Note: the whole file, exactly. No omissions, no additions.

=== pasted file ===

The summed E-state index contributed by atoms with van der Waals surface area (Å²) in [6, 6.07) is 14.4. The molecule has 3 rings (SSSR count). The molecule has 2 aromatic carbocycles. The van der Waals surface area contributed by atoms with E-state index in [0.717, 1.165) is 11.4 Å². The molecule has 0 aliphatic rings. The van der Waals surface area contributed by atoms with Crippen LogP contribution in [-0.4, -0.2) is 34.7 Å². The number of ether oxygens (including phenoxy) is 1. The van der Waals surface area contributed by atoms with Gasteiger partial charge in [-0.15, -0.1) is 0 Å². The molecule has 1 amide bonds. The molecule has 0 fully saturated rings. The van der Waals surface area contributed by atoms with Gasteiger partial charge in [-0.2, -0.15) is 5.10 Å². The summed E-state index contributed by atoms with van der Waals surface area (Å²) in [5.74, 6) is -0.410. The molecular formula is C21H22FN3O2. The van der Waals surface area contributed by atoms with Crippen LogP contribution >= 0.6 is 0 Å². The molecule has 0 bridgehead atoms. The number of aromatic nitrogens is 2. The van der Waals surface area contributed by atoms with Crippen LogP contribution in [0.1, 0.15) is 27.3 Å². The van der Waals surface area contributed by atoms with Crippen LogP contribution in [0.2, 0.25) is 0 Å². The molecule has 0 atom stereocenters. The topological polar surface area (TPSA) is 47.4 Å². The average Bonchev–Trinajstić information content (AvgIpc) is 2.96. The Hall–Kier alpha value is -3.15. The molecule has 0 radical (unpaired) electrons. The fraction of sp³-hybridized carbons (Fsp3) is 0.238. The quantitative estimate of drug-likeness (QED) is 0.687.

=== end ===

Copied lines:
The summed E-state index contributed by atoms with van der Waals surface area (Å²) in [6, 6.07) is 14.4. The molecule has 3 rings (SSSR count). The molecule has 2 aromatic carbocycles. The van der Waals surface area contributed by atoms with E-state index in [0.717, 1.165) is 11.4 Å². The molecule has 0 aliphatic rings. The van der Waals surface area contributed by atoms with Crippen LogP contribution in [-0.4, -0.2) is 34.7 Å². The number of ether oxygens (including phenoxy) is 1. The van der Waals surface area contributed by atoms with Gasteiger partial charge in [-0.15, -0.1) is 0 Å². The molecule has 1 amide bonds. The molecule has 0 fully saturated rings. The van der Waals surface area contributed by atoms with Gasteiger partial charge in [-0.2, -0.15) is 5.10 Å². The summed E-state index contributed by atoms with van der Waals surface area (Å²) in [5.74, 6) is -0.410. The molecular formula is C21H22FN3O2. The van der Waals surface area contributed by atoms with Crippen LogP contribution >= 0.6 is 0 Å². The molecule has 0 bridgehead atoms. The number of aromatic nitrogens is 2. The van der Waals surface area contributed by atoms with Crippen LogP contribution in [0.1, 0.15) is 27.3 Å². The van der Waals surface area contributed by atoms with Crippen LogP contribution in [0.2, 0.25) is 0 Å². The molecule has 0 atom stereocenters. The topological polar surface area (TPSA) is 47.4 Å². The average Bonchev–Trinajstić information content (AvgIpc) is 2.96. The Hall–Kier alpha value is -3.15. The molecule has 0 radical (unpaired) electrons. The fraction of sp³-hybridized carbons (Fsp3) is 0.238. The quantitative estimate of drug-likeness (QED) is 0.687.